Priya Varadarajan sees herself as the everyday Indian woman – always concerned about safety in public spaces and tired to being at the receiving end of micro aggressions from men that often lead to much worse situations. But she is also different from the everyday woman who quietly accepts it.
About a decade ago, Priya launched Durga - an initiative to fight harassment of women at public spaces. A chartered accountant by qualification, Priya has worked with firms including Deloitte, EY and Infosys and with the British Government leading on Life Sciences for close to a decade. But she wanted do more in life than balance sheets. (She is presently the Gender Justice and Disabilities Lead at the Azim Premji Philanthropic Initiatives.)
In 2009-2010, Priya started forming the idea of Durga, in an effort to bring people together in the fight against harassment of women (or any other sexual minorities) in public space.
In a recent conversation with MAKERS India, Priya says, “We speak about rape and murder cases. But when it come to the cat-calling and staring (that often escalates to much worse) in public - no one was working in that space. We have normalized it so much that this issues was not worth talking about. The fact that it was not a meaty topic is why I decided to do something about it.”
Instead of growing Durga as an NGO with a large team and presence across the country and millions in funding, Priya wanted to make an impact in her hometown – Bangalore. “I started speaking about issues of safety to a lot of people in the US and the UK whenever I would travel, to see how sexual harassment is addressed there. Durga started by working with children, using tools like theatre and games to make it interactive and fun,” she says.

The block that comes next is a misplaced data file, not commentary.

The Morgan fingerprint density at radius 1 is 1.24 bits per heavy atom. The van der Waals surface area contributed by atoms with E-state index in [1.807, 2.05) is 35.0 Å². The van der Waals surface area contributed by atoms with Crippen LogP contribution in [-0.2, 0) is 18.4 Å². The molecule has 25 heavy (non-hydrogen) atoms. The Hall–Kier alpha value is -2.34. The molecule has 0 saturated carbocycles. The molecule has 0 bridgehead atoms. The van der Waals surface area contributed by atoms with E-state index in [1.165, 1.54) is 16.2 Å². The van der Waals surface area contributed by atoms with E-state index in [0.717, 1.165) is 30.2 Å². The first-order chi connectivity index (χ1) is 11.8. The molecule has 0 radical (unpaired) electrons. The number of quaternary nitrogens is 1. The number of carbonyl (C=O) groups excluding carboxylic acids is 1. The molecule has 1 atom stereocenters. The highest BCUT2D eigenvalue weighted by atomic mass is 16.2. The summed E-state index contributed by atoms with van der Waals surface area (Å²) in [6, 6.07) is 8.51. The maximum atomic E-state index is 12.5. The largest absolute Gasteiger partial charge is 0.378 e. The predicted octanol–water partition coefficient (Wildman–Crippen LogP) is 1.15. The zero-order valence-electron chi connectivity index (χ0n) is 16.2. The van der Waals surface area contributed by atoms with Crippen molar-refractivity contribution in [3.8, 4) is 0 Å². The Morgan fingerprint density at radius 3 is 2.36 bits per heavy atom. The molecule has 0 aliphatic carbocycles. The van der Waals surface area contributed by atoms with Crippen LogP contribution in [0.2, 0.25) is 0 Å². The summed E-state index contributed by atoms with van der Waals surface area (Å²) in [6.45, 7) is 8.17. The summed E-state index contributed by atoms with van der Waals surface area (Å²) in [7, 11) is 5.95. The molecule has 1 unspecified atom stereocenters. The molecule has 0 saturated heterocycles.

With adults too, Priya adds, theatre has been an efficient method of engagement rather than lectures. “We make the participants do role reversals in our workshops – say a man takes the role of a woman, and experience things which women experience.”
In an effort to create more active bystanders, Durga also works with the Transport department. “We work with bus drivers and conductors, who can make women feel safer in their buses. We build a relationship with them by talking to them about their own problems with the job. Once a good relationship is built, they start seeing us from where we come from. We tell them that women’s safety in their buses is their responsibility,” Priya tells MAKERS India.
Likewise, Durga works with street vendors too. “We would buy a chai from the street tea seller for 21 days, and build a relationship with them and tell them eventually that this is your street. This gives you your bread. So can you make sure the space is safe for all the people who come at that space? So they get invested gradually,” Priya explains, adding that even during the COVID-19 period, the NGO has managed to procure rations for them, thereby keeping in touch.
The NGO also works with children in juvenile homes as well as from underprivileged sections; but the Coronavirus-related lockdown has restricted access to them.
However, Priya says that their work with college students has continued through online channels, and that she was pleasantly surprised by the enthusiasm shown by male students. “During the lockdown period, they have managed to take down more than 1000 posts on Instagram and Facebook which were inappropriate and anti-women,” she adds proudly.
Durga, a not-for-profit organisation funded by CSR and institutional donors, also has an initiative called ‘Take a Step’ to empower women facing gender issues to take the complains to the authorities. “We facilitate her taking each step. We've partnered with other NGOs who do counselling as well as with lawyers. We are also working with the police and cyber-crime department closely. This is all done pro bono, free of charge to the woman in question.
That India is no country for women may be a truism, but women like Priya, with hard work and dedication, prove that there is still hope for a better world.
(Interview by Athira Nair; Produced by Urmi Chatterjee)